Sunday, May 5, 2013

Story a Day 5/5 - Brain Candy

Whew!  After those last three days, I needed a bit of a palate cleanser!  I hope that you enjoy today’s fun little bit of nonsense. Some brain candy.  The prompt for today was to allow a Wikinews article to spark a story.  The link to the original article is at the end. 



Now that I have reason to consider it, I suppose that such a thing was inevitable.  We, as a whole, are a more progressive people out here, and it’s not as though these individuals live under a rock.  No, they leave that to the vampires.  Contrary to what some might believe, regardless of their circumstance these are the same, valuable, forward-thinking contributing members of society as those around them. 

After years of trying to conceive a child, I had some tests run only to discover that my body had only ever been going through the motions.  That the irregular cycles I’d always attributed to stress, or genetics, were in fact a sign that I was not ovulating.  We tried for quite a while to induce such; but all that happened was that I became irritable, weepy, and fat.  Finally, I decided on in-vitro fertilization.  I picked a donor and off we went.

I started to suspect success on the two hour drive home from work one day.  Suddenly the smell of the exhaust became unbearable, even though the windows were rolled up all the way.  I turned off the air conditioning, but as the car grew warmer, and I could still smell the fumes, I began to retch.  I texted my doubles partner that I would have to cancel and spent the evening in bed.  But it wasn’t until I was out for dinner with some friends that I knew for sure.  Instead of my usual salad I found myself ordering a steak; extra rare.  A week later my doctor confirmed what I already knew, that I was finally going to be a mother.  He waved off my concerns as part of a normal pregnancy and told me to relax.  So I did.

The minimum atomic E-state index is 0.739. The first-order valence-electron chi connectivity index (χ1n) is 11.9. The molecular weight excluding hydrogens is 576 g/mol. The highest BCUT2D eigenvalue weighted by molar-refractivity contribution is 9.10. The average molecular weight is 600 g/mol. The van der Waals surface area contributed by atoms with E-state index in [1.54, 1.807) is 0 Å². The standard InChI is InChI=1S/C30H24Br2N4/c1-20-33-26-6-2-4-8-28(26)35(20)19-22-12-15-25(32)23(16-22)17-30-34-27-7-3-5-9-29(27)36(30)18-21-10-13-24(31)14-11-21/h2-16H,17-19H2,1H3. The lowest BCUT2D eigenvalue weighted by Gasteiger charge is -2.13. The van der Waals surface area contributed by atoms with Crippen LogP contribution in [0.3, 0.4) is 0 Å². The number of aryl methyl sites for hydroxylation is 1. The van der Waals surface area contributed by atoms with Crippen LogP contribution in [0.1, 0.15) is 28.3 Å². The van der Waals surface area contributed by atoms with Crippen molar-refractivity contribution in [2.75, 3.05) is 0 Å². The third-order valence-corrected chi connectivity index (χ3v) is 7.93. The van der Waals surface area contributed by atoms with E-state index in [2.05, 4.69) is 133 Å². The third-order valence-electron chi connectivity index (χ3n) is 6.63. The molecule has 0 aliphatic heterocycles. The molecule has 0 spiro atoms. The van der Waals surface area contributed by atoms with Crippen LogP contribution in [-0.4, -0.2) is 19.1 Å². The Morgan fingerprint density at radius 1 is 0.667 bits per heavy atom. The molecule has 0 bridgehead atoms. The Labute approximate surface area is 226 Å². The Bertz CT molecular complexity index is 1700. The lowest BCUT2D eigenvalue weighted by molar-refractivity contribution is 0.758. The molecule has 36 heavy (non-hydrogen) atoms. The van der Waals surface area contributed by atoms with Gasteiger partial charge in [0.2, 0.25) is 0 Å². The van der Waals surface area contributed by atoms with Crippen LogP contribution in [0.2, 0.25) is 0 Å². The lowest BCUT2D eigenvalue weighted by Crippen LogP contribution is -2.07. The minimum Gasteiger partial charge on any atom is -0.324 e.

Once I entered the second trimester, my pregnancy was uneventful.  I ran every day just as I always had, meditated spent time with my friends who all ooh’d and ahh’d appropriately.  I’d lay awake all night, feeling her kicks and flutters, already in love with this creature growing inside of me. The ultrasound revealed that I was having a daughter, and I decided to name her Luna. 

Luna was born, ironically, on the eve of a new moon after thirty six hours of grueling and painful labor.  She was beautiful, pink and perfect, covered in downy lanugo and looking at me with bright, alert eyes.  She nursed hungrily and easily, I had been warned to expect some difficulty as we both learned what to do, but my girl and I, we were in sync.  Four weeks later, though, I learned truth about my daughter.  Late one night I woke to a howl, looked to the crib beside my bed and saw this black, furry thing growling and snarling where my daughter should have been.  I screamed and beat at it, looking for my daughter.  Where was she?  Did it eat her?  Then suddenly I saw the eyes, alert and intelligent, looking up at me, and I knew.  I remembered the donor profile:” Trim, athletic, in good health.  Dark hair, green eyes. Above average intelligence. Enjoys running, trying new foods, and moonlight. “I should have known that they would find a way to eschew violence.  After all, we are a progressive society.